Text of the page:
In December 1964, 1,500 people shivered through the first major US demonstration against the war in Vietnam. By the time the war ended a decade later, millions of people had marched, written letters, signed petitions. Tens of thousands had burned draft cards, sat-in, been arrested, beaten up by police or soldiers. Others took their protest even further, setting fire to themselves as Buddhist monks were doing in Vietnam. The anti-Vietnam war movement helped prevent the US governmeent from undertaking even worse atrocities in Vietnam, aroused worldwide protest and, along with the ‘flower power’ counterculture, sparked a new political awareness in the late 1960s.

[image, unknown] Peace may demand liberation from oppressive systems and structures.

Only the liberation movements which use violence seem to be newsworthy. Yet in every country where people arc fighting for liberation, there is also a nonviolent struggle going on. Nonviolence is particularly strong in Latin America, where it grows out of grassroots Christian ‘base communities’. One example is the peasants’ struggle for land in Alagamar, northeast Brazil. The peasants’ principles are never to kill or hurt, to commit

themselves with persistence, to remain united, and to disobey any orders of the authorities that violate or destroy them. Archbishop Jose Maria Pires has appealed to the whole diocese to support them and follow their example: ‘The se peasants are truly living the liberating power of the gospel.’ When a landlord sent cattle into the peasants’ fields Archbishop Jose led the people in chasing the animals away.

Peace can be sought through new ways of living and working together.

Neve Shalom, founded in 1 970 by Egyptian-born Israeli citizen Bruno Hussar, is a living example of community a steadily growing village of Moslems, Jews and Christians on the border between Israel and the West Bank. Neve Shalom— ‘oasis of peace' — is not only a centre of peace for the people who live there but a centre for activities in which people ofdifferent— and often conflicting - groups and outlooks meet in workshops, seminars, recreational programmes and other cultural and educational activities. Neve Shalom hopes to provide an example for other peace centres throughout the country.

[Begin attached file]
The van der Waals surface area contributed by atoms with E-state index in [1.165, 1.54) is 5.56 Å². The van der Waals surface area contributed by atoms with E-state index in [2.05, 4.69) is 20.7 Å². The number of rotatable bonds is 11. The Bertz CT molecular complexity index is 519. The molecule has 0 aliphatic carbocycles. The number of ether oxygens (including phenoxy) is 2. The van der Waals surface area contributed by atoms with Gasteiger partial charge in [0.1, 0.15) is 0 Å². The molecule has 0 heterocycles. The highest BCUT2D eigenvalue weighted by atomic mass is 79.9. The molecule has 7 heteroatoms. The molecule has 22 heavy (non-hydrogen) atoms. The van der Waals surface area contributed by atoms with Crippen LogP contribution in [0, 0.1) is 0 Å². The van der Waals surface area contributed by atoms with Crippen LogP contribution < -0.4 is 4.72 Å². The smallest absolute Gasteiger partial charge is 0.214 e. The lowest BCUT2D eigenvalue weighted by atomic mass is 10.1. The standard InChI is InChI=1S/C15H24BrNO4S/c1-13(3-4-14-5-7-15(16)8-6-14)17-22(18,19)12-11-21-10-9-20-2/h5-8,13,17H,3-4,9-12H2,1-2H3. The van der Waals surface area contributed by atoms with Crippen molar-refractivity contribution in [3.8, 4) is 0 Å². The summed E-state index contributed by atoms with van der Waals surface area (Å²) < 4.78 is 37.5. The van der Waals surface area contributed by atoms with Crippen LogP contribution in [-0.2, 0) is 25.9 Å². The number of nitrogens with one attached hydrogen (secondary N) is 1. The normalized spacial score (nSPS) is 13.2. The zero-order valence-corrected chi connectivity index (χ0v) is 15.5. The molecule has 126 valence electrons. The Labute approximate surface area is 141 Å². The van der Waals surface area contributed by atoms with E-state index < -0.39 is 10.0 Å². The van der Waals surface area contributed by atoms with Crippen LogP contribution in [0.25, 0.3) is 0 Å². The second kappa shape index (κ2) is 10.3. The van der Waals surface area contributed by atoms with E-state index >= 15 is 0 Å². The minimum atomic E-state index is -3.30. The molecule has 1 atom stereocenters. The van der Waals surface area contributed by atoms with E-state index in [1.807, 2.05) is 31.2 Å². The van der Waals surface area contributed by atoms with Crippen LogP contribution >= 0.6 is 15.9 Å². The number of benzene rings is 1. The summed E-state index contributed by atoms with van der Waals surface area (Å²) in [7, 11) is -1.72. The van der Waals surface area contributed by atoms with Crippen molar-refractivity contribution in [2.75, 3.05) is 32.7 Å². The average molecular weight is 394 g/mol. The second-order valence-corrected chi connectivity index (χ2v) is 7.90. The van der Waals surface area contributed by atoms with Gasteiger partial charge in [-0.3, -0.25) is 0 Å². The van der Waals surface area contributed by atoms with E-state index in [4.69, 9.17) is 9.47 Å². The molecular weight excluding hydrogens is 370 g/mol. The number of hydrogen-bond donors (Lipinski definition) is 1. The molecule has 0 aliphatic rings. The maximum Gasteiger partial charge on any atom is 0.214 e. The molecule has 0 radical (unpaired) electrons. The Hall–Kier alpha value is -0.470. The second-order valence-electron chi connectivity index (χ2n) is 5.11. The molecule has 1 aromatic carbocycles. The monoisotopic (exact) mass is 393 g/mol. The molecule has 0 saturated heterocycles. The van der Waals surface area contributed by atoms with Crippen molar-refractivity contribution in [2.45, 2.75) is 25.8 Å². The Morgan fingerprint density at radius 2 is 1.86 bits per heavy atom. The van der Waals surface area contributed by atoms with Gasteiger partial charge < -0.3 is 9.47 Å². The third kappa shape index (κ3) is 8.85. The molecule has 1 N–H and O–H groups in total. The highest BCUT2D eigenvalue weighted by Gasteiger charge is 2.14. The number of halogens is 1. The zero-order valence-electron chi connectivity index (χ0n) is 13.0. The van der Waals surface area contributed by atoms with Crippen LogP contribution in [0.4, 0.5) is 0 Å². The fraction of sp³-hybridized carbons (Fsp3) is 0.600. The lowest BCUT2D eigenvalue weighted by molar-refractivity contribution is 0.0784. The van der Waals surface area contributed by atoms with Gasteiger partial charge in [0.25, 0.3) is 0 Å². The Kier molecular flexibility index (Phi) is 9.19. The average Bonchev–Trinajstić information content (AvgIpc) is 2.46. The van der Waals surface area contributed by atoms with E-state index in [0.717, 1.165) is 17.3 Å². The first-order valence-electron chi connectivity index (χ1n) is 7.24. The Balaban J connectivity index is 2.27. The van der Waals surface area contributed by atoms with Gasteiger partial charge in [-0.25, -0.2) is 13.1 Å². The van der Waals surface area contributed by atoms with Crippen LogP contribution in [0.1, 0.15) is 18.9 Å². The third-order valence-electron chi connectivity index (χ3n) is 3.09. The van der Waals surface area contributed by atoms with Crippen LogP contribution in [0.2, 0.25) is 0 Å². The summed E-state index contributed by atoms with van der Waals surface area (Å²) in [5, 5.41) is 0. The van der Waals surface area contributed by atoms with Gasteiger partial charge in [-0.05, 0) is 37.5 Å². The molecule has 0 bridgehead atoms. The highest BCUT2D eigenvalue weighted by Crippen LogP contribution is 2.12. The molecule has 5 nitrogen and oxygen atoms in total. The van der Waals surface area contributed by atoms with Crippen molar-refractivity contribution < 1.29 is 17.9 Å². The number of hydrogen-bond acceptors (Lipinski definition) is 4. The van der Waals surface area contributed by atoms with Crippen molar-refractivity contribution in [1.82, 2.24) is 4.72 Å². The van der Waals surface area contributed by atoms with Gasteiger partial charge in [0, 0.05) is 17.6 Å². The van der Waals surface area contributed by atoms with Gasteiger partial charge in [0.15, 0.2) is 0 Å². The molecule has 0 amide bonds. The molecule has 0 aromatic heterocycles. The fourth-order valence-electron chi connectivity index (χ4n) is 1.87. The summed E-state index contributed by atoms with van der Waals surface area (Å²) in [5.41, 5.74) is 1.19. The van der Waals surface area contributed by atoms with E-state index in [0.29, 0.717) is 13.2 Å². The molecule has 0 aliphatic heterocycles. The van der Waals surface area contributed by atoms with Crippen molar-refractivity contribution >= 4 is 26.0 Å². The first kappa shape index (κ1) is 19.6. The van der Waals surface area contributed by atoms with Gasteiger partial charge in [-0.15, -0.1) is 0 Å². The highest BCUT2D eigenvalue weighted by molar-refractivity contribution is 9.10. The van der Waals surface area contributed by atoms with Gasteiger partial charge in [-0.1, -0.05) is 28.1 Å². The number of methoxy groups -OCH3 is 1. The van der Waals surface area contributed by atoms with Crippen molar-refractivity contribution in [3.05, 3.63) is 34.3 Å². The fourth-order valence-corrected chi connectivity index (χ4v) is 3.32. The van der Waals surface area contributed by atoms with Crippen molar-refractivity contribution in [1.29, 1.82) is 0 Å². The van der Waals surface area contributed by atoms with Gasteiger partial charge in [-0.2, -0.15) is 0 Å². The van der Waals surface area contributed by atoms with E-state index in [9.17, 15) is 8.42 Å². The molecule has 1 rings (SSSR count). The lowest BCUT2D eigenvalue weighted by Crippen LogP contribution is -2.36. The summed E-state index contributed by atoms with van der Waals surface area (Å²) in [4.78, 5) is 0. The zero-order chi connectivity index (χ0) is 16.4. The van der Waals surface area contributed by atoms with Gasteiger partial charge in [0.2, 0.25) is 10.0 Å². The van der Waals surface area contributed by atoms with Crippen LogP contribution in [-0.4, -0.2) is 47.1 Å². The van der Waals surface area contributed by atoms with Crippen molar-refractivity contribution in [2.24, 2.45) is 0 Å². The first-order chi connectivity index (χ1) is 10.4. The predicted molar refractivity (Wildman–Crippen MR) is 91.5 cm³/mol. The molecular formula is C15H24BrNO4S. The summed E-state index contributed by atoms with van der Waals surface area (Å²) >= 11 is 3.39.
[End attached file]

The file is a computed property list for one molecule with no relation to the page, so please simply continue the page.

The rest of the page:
Drawing by Ben Shahn Real peace is sought through a commitment to respect for the dignity of every human being: a search for reconciliation rather than dominance; the courage not to co-operate in any evil or oppressive act: a conviction that every individual action, no matter how small, can contribute to the creation of a more peaceful world.

The 20th century figure to whom most people turn for an embodiment of peacemaking ideals is Mahatma Gandhi, whose work was rooted in satyagraha — ‘the force which is born of truth and love or non-violence.’ Satyagraha is a total approach to conflict, confrontation and injustice. As Gandhi wrote, ‘It is totally untrue to say that satyagraha is a force to be used only by the weak so long as they are not capable of meeting violence by violence. This force is to violence, and therefore to all tyranny. all injustice, what light is to darkness.’

For all peacemakers, no matter how or where they work, the quest for peace is the quest for that light.

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New Internationalist issue 121 magazine cover This article is from the March 1983 issue of New Internationalist.